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Hello there! Welcome to the classic film appreciation thread. Talk about your favourite classic films, the great dvd/blu ray copies you own or another platform you watch them on, your favourite scenes in classics, and anything involving those great, old films!
Personally, I've only just started delving into the vast world of the classics. Mostly I have watched American movies: no French New Wave, Italian stuff, but I'm up for suggestions.
I'm pretty sure there's more than just me who love these old films, so talk (type?)away.
EDIT: Opinions are great; tell us what you liked, what you disliked, but remember, be nice about it.
Edit Edit: Just to clarify, don't be scared by the word "classics". Just because the film you want to speak of isn't regarded as a "classic" (i.e. Casablanca), doesn't mean it's not worth mentioning. I just used that word (which is rather vague) to differentiate from more modern films. From silents to talkies and beyond, go and gab away.
Edit Edit edit: I want this thread to be focused, so let's talk about films from the early silent days til 1967. Of course, if you just have to mention that one movie that doesn't meet the cut-off date, that's fine.
edited 17th Nov '15 2:23:35 PM by LongTallShorty64
Where are the boundaries here? Where would you say classic film stops?
I, for one, want to say the emergence of New Hollywood. Damn near everybody knows about all the important movies after that period, but very few about anything before that.
^^Totally until New Hollywood, I don't want to see any Bonnie and Clyde here!!! (well, if you really want to talk about them...ok, but it's frowned upon.
I'm not sure about that classification/timeline. I mean, say what you want, but New Hollywood was, in a sense, a very classic period (at least now with the benefit of hindsight), with a sort of renewed focus in cinematic approaches and skills, as well as the exploration of new and interesting topics, as well as old topics (Bonnie & Clyde is a masterclass in terms of the portrayal of morally questionable people, or the glamorization of a criminal life, after all).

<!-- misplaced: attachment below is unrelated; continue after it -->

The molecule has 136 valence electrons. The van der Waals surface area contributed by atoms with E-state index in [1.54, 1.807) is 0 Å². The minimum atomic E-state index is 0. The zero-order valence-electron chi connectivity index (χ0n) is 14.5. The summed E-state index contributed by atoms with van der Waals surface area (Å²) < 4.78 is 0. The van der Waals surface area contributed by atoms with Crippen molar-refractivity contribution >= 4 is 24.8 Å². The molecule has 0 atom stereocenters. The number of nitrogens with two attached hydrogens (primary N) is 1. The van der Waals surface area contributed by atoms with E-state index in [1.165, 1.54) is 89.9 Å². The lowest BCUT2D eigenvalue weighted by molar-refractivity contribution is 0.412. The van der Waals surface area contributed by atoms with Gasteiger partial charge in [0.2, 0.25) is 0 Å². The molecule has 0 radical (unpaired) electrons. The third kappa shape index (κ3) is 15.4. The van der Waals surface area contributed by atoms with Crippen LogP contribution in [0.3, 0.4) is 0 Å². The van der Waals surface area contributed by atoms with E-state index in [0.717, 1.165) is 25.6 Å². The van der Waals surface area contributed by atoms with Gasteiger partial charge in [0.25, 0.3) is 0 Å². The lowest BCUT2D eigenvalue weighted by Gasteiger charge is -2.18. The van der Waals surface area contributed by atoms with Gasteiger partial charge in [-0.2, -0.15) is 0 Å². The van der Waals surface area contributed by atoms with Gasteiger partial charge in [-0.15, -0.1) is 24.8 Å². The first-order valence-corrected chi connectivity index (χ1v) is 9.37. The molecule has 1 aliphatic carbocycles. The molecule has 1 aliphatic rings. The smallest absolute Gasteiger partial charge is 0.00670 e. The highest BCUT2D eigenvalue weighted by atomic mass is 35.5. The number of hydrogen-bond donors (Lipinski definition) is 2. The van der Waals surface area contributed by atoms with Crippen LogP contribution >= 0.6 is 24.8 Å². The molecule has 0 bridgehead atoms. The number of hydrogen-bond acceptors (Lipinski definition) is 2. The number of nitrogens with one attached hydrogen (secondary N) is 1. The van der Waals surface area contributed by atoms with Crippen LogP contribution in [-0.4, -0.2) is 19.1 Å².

Besides, what about the movies which aren't considered New Hollywood, but are classics from those times and part of different scenes (e.g. some of the movies from the Czechoslovak New Wave note like Valerie and Her Week of Wonders or the New German Cinema authorsnote Fassbinder, Werner Herzog, Wim Wenders)?
Also, can't, say, Criterion movies be considered classics on their own? Including more recent ones?
edited 10th Nov '15 7:11:29 PM by Quag15
I've seen, among others:
And I'm sure most people have seen Psycho, Sunset Boulevard, Some Like It Hot...
And of course, the great classic comedians: Buster Keaton, Charlie Chaplin, Laurel And Hardy, The Little Rascals, The Three Stooges...
Bonnie And Clyde is a pretty good film, sure, but the line has to be drawn somewhere. I think for the purpose of the thread, classic film is anything done pre-New Hollywood. Whether this includes anything concurrent that wasn't part of the movement... I dunno.
edited 10th Nov '15 7:23:56 PM by Aldo930
I'm not saying that New Hollywood hasn't made classics, but in order to make this thread more focused, I want to talk about the Old Hollywood/Italian/French/British/Japanese/whathaveyou films from the dawn of film to I'm going to say until the mid 1960s. Yes, of course you can include other foreign films from the era I speak of!
My favourite films from the classic era are screwball comedies: give me
Also, film noirs are great; my faves include:
Can't say much for westerns though... never understood the appeal? Are there any really good ones, other than the ones mentioned, that I should watch?
I've heard about Bicycle Thieves, but I can't get into these neo-realism films. What makes them so acclaimed?
edited 10th Nov '15 8:40:41 PM by LongTallShorty64
Ball Of Fire is an entertaining film, I admit. Gary Cooper and Barbara Stanwyck are good in it. The slang in it, though... Did anyone ever really say "Gestanko"?
I haven't seen enough Westerns to tell you.
Bicycle Thieves is about a guy whose bike is stolen, and he goes out to search for it. I don't want to spoil anything, but the ending's kinda anticlimactic.
I've also seen Rashomon, and it's pretty good, even if there's a few scenes that drag out too long.
edited 10th Nov '15 7:33:38 PM by Aldo930